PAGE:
Generalization to New Sequential Decision Making Tasks with In-Context Learning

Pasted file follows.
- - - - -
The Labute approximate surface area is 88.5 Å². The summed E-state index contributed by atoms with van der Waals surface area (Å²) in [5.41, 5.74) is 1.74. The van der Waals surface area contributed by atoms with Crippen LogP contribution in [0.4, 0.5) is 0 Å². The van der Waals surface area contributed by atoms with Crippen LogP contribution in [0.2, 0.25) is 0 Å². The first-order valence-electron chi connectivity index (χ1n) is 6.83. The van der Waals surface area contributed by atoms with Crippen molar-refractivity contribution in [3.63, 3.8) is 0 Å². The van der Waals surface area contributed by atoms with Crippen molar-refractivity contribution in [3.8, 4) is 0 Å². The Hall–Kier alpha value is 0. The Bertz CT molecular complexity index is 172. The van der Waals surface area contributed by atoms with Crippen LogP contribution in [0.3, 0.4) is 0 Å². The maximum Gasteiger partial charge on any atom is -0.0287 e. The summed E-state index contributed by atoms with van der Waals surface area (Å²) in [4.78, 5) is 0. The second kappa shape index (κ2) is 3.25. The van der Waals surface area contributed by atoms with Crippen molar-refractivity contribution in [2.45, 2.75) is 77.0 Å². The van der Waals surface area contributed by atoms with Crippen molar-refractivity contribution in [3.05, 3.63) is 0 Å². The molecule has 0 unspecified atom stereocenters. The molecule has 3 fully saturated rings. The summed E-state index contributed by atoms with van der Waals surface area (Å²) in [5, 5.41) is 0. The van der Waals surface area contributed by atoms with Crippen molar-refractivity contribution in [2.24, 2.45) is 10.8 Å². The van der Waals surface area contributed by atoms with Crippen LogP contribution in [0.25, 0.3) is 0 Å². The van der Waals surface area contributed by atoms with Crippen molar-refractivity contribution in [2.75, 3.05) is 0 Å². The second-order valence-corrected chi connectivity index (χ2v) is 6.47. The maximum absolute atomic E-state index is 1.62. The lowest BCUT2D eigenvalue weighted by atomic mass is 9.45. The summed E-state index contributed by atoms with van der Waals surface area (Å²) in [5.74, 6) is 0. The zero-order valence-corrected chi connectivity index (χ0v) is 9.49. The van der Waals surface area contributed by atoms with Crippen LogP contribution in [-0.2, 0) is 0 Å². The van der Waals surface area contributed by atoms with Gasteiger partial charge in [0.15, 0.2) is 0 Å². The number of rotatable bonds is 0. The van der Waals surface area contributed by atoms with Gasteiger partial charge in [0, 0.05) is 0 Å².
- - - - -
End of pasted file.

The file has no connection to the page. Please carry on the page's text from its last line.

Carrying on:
Training autonomous agents that can learn new tasks from only a handful of demonstrations is a long-standing problem in machine learning. Recently, transformers have been shown to learn new language or vision tasks without any weight updates from only a few examples, also referred to as in-context learning. However, the sequential decision making setting poses additional challenges having a lower tolerance for errors since the environment's stochasticity or the agent's actions can lead to unseen, and sometimes unrecoverable, states. In this paper, we use an illustrative example to show that naively applying transformers to sequential decision making problems does not enable in-context learning of new tasks. We then demonstrate how training on sequences of trajectories with certain distributional properties leads to in-context learning of new sequential decision making tasks. We investigate different design choices and find that larger model and dataset sizes, as well as more task diversity, environment stochasticity, and trajectory burstiness, all result in better in-context learning of new out-of-distribution tasks. By training on large diverse offline datasets, our model is able to learn new MiniHack and Procgen tasks without any weight updates from just a handful of demonstrations.

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